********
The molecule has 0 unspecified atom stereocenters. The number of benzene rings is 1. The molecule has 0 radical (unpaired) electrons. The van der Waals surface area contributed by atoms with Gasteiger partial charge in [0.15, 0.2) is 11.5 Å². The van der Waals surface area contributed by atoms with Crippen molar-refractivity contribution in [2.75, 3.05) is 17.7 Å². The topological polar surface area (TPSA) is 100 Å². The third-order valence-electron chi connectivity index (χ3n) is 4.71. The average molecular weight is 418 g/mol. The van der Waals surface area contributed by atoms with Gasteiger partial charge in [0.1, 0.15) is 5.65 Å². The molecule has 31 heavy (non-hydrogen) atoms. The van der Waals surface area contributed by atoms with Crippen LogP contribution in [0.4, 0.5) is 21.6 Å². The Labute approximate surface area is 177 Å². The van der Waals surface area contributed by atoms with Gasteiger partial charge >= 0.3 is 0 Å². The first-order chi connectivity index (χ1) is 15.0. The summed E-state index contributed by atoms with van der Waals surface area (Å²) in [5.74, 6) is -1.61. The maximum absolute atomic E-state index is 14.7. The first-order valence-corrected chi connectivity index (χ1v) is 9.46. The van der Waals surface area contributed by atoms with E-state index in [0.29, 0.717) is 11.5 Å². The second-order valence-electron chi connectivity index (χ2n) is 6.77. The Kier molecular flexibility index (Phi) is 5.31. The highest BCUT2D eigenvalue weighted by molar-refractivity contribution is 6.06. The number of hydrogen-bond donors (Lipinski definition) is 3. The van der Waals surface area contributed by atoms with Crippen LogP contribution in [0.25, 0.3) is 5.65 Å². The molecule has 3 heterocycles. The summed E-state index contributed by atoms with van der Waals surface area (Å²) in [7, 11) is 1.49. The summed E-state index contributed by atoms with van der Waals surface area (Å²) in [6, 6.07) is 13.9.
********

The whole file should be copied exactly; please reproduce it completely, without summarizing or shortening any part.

The molecule has 0 unspecified atom stereocenters. The number of benzene rings is 1. The molecule has 0 radical (unpaired) electrons. The van der Waals surface area contributed by atoms with Gasteiger partial charge in [0.15, 0.2) is 11.5 Å². The van der Waals surface area contributed by atoms with Crippen molar-refractivity contribution in [2.75, 3.05) is 17.7 Å². The topological polar surface area (TPSA) is 100 Å². The third-order valence-electron chi connectivity index (χ3n) is 4.71. The average molecular weight is 418 g/mol. The van der Waals surface area contributed by atoms with Gasteiger partial charge in [0.1, 0.15) is 5.65 Å². The molecule has 31 heavy (non-hydrogen) atoms. The van der Waals surface area contributed by atoms with Crippen LogP contribution in [0.4, 0.5) is 21.6 Å². The Labute approximate surface area is 177 Å². The van der Waals surface area contributed by atoms with Gasteiger partial charge >= 0.3 is 0 Å². The first-order chi connectivity index (χ1) is 15.0. The summed E-state index contributed by atoms with van der Waals surface area (Å²) in [5.74, 6) is -1.61. The maximum absolute atomic E-state index is 14.7. The first-order valence-corrected chi connectivity index (χ1v) is 9.46. The van der Waals surface area contributed by atoms with E-state index in [0.29, 0.717) is 11.5 Å². The second-order valence-electron chi connectivity index (χ2n) is 6.77. The Kier molecular flexibility index (Phi) is 5.31. The highest BCUT2D eigenvalue weighted by molar-refractivity contribution is 6.06. The number of hydrogen-bond donors (Lipinski definition) is 3. The van der Waals surface area contributed by atoms with Crippen LogP contribution in [0.25, 0.3) is 5.65 Å². The molecule has 3 heterocycles. The summed E-state index contributed by atoms with van der Waals surface area (Å²) in [7, 11) is 1.49. The summed E-state index contributed by atoms with van der Waals surface area (Å²) in [6, 6.07) is 13.9.